Forum for Science, Industry and Business

Sponsored by:     3M 
Search our Site:

 

UF/IFAS Study: Wheat Yield to Decline as Temperatures Increase

15.01.2015

For every degree Celsius that the temperature increases, the world loses 6 percent of its wheat crop, according to a new global study led by a University of Florida scientist. That’s one fourth of the annual global wheat trade, which reached 147 million tons in 2013.

Senthold Asseng, a UF professor of agricultural and biological engineering, used a computer model approach to reach the finding of temperature increases and wheat production.


Amy L. Stuart, UF/IFAS photographer

Research Assistant Jeremy Hall examines newly planted wheat at the UF/IFAS Plant Science Research and Education Unit on Jan. 13, 2015 in Citra, Florida. The world will lose 6 percent of its wheat crop for every degree Celsius that the temperature rises, according to new research led by UF/IFAS agricultural and biological engineering Professor Senthold Asseng.

“We started this with wheat, as wheat is one of the world’s most important food crops,” said Asseng, whose team’s study was published online Dec. 22 in the journal Nature Climate Change. “The simulations with the multi-crop models showed that warming is already slowing yield gains, despite observed yield increases in the past, at a majority of wheat-growing locations across the globe.”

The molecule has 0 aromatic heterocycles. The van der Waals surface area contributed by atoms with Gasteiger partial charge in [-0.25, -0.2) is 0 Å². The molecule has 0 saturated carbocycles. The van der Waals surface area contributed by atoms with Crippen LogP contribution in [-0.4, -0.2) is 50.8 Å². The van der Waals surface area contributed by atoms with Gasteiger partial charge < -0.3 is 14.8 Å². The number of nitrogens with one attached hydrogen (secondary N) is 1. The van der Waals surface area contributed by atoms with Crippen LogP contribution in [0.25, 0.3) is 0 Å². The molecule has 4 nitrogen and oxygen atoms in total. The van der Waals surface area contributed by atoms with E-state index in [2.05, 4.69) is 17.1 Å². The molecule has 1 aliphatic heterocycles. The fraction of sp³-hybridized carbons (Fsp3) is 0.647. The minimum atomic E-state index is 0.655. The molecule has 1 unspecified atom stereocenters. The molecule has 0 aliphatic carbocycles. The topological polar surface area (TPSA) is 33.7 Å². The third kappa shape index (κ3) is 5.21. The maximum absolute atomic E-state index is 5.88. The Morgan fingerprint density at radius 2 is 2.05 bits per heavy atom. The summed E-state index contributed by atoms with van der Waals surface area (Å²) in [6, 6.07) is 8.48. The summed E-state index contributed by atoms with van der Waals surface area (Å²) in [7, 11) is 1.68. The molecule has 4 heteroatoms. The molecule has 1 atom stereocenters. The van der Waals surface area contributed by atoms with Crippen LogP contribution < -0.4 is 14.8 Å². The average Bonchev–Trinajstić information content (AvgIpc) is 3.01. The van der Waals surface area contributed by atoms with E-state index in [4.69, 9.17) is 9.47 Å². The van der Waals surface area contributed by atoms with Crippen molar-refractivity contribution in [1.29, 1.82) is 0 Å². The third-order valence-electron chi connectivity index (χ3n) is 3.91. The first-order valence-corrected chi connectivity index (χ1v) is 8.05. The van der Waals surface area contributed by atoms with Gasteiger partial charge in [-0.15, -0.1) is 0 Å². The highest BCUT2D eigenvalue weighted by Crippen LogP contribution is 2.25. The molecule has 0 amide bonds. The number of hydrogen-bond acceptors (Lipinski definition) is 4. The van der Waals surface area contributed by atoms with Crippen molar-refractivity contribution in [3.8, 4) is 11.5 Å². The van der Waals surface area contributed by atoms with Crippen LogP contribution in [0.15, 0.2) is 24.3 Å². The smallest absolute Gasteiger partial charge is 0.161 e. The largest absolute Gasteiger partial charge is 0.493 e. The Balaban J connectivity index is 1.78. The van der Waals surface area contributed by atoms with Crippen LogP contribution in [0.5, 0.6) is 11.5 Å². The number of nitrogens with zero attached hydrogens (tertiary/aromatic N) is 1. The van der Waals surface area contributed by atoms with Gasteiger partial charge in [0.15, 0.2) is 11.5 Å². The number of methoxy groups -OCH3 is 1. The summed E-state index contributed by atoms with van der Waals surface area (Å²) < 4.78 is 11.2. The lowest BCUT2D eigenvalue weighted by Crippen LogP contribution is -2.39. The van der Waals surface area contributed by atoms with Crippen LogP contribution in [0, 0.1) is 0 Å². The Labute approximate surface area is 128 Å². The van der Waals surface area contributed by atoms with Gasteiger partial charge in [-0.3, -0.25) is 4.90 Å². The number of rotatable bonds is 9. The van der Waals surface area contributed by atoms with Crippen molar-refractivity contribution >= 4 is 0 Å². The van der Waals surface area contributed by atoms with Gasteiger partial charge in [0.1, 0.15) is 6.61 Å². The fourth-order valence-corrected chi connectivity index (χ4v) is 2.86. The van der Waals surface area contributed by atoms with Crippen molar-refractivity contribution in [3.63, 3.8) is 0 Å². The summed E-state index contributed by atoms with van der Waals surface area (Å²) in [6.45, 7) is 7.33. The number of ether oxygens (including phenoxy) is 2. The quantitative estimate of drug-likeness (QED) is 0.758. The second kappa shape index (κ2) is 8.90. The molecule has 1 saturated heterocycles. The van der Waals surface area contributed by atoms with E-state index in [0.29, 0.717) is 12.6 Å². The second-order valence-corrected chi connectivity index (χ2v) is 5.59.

Global food production needs to grow 60 percent by 2050 to meet the projected demand from an anticipated population of more than 9 billion people. That’s a huge agricultural challenge, complicated by temperature increases due to climate change, Asseng said.

For 20 years, scientists have been trying to estimate the effects of temperature increase and climate change on various crops and on wheat production, which accounts for 20 percent of calories consumed globally.

But different research groups came up with different results.

By pooling models, as part of the global Agricultural Model Intercomparison and Improvement Project (AgMIP), scientists found they can better predict the impact of warmer temperatures on wheat yield, said Asseng, an Institute of Food and Agricultural Sciences faculty member.

Asseng led a group of 50 scientists from 15 countries who devised an ensemble of computer models to increase the accuracy of their predictions. They worked with 30 wheat crop models and tested them against field experiments. In those experiments, average season temperatures ranged from 15 to 32 degrees Celsius, or 59 to 89.6 degrees Fahrenheit.

The ensemble of models consistently simulated crop temperature responses more accurately than did any single model.

In the past 100 years, global temperatures have risen by more than 0.6 degrees and are projected to increase by 2 to 4 degrees Celsius by the end of the century, according to the International Panel on Climate Change.

New heat-tolerant wheat cultivars and crop management are needed to counteract the projected yield decline, and crop models will play a major role in developing new research strategies for that, said Asseng.

The UF/IFAS scientist coordinated the study with co-author Frank Ewert, a professor with the Institute of Crop Science and Resource Conservation at the University of Bonn in Germany, and Pierre Martre, a senior scientist at the French national research institute INRA.

By Brad Buck, 352-294-3303, bradbuck@ufl.edu
Source: Senthold Asseng, 352-392-1864, ext. 221, sasseng@ufl.edu

Brad Buck | newswise